“If I don’t win, I wouldn’t be surprised if someone shot me,” he said before the game. “There’s more pressure on me now than any other game I’ve pitched in my life.
“Pitching in the World Series (as he did in 1984) isn’t half as bad as this.”
The exorcism failed.
Whitson was booed before, during and after a 2-inning stint in which he allowed 4 runs and 6 hits, the Royals going on to a 7-4 victory.
Yankee catcher Butch Wynegar described the scene when Manager Lou Piniella finally brought out the hook.
“Eddie was walking around the mound saying, ‘I can’t pitch here, I can’t pitch under these circumstances, I’ve got to get out of here.’
“I didn’t know what to say, and neither did Lou. (Whitson) was very, very upset. I think he’d have dug a tunnel to the clubhouse if he could have.
“If only people knew him, if only they could be alone with him, they’d know what kind of guy he is and how badly he wants to win.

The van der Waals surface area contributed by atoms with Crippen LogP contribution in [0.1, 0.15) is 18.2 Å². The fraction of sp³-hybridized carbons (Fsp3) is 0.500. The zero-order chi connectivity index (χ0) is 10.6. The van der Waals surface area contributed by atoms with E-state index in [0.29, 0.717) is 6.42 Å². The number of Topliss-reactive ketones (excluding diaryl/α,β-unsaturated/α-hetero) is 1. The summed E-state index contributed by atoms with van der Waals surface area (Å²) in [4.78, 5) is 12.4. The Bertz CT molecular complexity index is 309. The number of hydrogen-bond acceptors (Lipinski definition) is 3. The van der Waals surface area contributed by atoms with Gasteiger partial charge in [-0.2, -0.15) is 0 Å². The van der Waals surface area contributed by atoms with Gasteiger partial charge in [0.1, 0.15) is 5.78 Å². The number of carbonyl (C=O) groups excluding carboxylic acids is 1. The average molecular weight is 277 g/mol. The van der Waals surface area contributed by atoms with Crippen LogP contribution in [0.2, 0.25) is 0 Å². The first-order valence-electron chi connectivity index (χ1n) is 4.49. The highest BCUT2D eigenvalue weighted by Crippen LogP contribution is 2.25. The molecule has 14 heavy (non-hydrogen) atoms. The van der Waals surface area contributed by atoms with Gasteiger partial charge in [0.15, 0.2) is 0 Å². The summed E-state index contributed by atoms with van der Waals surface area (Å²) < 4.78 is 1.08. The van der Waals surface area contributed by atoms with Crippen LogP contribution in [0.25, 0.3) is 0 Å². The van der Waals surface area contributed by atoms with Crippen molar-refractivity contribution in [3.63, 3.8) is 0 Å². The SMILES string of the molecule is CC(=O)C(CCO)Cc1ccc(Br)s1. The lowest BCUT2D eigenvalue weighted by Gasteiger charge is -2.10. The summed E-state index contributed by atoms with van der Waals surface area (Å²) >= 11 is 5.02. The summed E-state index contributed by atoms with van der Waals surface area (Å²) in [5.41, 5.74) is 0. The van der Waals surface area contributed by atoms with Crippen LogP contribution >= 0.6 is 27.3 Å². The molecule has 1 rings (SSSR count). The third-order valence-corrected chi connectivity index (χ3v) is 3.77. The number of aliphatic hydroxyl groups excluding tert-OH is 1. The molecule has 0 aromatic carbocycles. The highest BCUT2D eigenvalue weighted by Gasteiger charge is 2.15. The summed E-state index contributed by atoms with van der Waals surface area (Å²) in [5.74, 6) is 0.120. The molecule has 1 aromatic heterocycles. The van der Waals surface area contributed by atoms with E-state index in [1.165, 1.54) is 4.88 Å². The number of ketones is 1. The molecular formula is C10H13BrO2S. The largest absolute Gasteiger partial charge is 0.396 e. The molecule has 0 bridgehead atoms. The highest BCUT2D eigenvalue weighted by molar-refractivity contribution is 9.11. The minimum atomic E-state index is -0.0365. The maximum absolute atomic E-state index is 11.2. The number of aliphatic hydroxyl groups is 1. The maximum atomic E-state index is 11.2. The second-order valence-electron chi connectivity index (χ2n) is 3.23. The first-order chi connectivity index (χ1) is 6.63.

“We’ve got good fans who know the game, but when they pick out one guy for no particular reason . . . I mean, what has he done to deserve this anguish?”
It’s what he hasn’t done, of course. He hasn’t pitched $4.4-million worth, but then he didn’t force Steinbrenner to give it to him. Steinbrenner couldn’t resist 53-56, and now he must make another decision.
Can the shaken Whitson pitch even that well in a hostile environment?
The Yankees, for the time being, have decided that he can’t. In an unusual move, they will start him only on the road, using Bob Shirley in Whitson’s spot at home.
Whitson, who hears only the boos and threats and says he can’t sleep and won’t open his mail, believes that the only realistic solution is a trade, which leaves a larger question: Can that dynamite Yankee lineup win with two starting pitchers who want out and a rotation that is already without two who were expected to be in?